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Does Your Stored or Frozen Breastmilk Have a Soapy or Metallic Taste or Smell?

If you answered ‘yes,’ this could be a sign of high lipase. Lipase is an enzyme that naturally occurs in breastmilk, but some women can have an excess of lipase, which can make their stored milk smell/taste off. This can lead to potential rejection of your stored breastmilk by your baby.

Understanding High Lipase in Breastmilk: Causes of Soapy or Metallic Taste

As the breastmilk sits in cool temperatures (fridge or freezer), the lipase starts to break down the fat in the milk. The longer it sits, the more you may start to notice the soapy or metallic smell/taste.

Having high lipase is not dangerous and the breastmilk is still perfectly fine for baby to drink, but many babies will reject this milk because they don’t like the taste. Nothing is worse than finding this out when you have a freezer full of stored milk!! So what can you do?

Conducting a Lipase Test: How to Check Your Stored Breastmilk

Do a lipase test on your stored breastmilk!

The sooner you do this the better!

Thaw a frozen bag of breastmilk to see if it has a soapy or metallic smell/taste. Try feeding it to your baby and see if they drink it.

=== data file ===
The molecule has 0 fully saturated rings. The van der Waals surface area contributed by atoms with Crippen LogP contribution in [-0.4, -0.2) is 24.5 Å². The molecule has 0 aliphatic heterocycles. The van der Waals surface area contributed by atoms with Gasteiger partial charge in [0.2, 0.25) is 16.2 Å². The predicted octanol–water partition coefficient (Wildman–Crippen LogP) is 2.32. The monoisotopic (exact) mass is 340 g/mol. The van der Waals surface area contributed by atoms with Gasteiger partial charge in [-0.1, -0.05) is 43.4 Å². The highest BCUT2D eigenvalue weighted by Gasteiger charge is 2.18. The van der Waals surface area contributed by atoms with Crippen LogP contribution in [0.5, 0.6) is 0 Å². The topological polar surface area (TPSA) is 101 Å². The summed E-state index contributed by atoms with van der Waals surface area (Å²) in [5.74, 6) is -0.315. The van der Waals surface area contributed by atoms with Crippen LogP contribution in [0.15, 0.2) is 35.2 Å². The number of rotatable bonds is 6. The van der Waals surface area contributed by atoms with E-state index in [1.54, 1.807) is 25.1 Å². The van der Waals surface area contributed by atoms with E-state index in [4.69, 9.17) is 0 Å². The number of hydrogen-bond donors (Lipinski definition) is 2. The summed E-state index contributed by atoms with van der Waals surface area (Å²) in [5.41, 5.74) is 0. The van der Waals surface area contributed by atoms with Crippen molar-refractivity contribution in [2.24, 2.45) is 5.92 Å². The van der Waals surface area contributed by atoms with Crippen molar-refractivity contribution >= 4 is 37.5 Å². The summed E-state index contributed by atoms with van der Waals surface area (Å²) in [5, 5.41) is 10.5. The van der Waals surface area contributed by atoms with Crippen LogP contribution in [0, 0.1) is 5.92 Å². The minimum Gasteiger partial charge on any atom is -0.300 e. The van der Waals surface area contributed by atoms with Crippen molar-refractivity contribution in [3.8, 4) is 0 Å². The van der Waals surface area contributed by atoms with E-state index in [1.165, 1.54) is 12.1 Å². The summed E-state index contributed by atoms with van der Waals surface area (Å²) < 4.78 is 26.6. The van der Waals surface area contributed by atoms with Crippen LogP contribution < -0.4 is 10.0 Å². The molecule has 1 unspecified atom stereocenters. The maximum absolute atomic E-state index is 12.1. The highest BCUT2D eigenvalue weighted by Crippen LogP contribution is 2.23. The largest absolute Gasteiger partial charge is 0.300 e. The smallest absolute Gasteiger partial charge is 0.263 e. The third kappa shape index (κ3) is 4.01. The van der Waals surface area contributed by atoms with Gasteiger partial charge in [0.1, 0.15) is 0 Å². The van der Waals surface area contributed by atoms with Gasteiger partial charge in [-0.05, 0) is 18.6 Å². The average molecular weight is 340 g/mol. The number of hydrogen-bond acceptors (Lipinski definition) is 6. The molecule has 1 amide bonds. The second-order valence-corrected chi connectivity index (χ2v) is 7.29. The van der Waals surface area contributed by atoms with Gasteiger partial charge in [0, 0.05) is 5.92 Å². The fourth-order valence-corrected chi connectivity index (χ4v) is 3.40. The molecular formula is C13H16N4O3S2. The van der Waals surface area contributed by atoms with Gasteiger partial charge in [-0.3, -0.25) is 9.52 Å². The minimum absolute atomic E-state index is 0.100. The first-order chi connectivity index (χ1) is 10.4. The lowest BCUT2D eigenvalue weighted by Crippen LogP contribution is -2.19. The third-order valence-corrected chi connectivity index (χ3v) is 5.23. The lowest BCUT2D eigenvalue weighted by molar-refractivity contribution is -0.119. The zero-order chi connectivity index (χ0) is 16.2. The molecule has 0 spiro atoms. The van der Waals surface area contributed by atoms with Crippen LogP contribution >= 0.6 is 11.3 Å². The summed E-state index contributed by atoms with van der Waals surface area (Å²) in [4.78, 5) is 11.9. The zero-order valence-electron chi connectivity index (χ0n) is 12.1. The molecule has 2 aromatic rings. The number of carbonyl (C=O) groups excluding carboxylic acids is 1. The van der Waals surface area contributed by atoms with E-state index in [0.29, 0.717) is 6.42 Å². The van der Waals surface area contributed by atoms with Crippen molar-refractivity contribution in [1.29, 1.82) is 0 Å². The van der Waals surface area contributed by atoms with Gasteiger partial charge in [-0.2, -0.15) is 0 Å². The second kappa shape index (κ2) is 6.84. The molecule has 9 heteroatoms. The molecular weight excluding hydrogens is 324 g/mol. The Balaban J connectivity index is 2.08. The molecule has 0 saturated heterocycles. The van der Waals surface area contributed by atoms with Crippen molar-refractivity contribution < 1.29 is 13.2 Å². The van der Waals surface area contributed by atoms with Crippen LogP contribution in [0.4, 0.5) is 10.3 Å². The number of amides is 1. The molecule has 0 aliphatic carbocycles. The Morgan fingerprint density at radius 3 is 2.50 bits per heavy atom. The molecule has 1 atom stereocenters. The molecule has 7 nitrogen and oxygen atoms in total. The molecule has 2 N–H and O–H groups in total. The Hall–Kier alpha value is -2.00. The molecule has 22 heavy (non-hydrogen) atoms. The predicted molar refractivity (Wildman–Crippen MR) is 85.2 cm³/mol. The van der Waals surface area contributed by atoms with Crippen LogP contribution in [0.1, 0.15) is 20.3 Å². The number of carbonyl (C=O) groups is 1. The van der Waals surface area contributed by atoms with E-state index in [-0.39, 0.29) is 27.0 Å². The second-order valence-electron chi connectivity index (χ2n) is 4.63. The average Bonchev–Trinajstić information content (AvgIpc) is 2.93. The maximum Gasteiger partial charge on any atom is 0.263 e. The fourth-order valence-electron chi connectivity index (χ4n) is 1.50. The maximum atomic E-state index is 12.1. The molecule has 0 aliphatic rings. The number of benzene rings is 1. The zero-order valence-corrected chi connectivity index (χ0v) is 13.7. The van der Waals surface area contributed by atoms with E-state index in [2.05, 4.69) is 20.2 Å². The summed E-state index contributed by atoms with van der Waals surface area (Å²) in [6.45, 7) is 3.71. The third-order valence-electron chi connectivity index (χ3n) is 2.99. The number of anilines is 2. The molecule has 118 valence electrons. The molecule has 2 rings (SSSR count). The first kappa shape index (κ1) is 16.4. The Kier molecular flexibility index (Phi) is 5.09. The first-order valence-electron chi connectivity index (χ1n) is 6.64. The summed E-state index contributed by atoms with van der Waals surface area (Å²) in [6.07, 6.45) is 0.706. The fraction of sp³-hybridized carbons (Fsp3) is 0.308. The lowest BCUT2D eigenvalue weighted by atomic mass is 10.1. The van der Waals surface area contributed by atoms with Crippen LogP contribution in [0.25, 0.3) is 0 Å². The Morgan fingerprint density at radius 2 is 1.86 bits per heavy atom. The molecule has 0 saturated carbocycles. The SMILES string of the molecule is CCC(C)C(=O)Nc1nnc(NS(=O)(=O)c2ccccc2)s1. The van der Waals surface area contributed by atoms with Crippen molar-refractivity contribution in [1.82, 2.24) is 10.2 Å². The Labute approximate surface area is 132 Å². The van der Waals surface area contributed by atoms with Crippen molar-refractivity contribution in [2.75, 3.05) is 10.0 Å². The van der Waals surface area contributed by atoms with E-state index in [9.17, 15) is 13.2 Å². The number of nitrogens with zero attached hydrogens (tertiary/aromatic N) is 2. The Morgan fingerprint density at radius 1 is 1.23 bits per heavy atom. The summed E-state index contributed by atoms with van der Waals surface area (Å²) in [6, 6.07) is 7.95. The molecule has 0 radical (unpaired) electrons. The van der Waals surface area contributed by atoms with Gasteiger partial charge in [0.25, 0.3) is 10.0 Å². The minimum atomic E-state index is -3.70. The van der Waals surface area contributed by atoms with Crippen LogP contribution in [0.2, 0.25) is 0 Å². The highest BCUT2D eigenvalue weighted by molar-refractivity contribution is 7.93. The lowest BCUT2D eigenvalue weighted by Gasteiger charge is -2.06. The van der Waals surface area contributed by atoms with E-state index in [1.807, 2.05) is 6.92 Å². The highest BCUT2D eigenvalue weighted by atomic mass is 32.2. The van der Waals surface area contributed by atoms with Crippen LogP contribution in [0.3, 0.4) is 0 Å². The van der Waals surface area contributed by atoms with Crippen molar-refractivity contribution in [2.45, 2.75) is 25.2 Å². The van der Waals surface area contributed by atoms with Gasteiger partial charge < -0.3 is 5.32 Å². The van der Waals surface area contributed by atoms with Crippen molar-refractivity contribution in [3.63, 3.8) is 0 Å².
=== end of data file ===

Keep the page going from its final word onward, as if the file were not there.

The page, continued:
Scald your breastmilk to reduce high lipase.

If your breastmilk does have high lipase, you can scald your milk before freezing or storing to prevent this from happening. Here’s how to do it:

  • After expressing your milk, put it in a saucepan over medium heat
  • Heat until it reaches 180 F, you’ll see little bubbles around the edge of the milk in the pan (do not boil!).
  • Once you reach this temp, remove the milk from the heat, cool and store as quickly as possible

Mix frozen breastmilk with freshly pumped milk.

Do you have a large stash of high-lipase milk that baby won’t drink? You can try mixing the frozen milk with freshly pumped milk to see if they will drink it. This blend can help mask the soapy taste.


Finding out your breastmilk has high lipase can be disheartening, especially if you already have a freezer full of stored milk. Understanding high lipase and knowing how to manage it can save you from frustration and ensure you’re baby will still drink your stored milk. Remember, every mother’s breastmilk is unique and trying these tips can help you navigate this common breastfeeding challenge.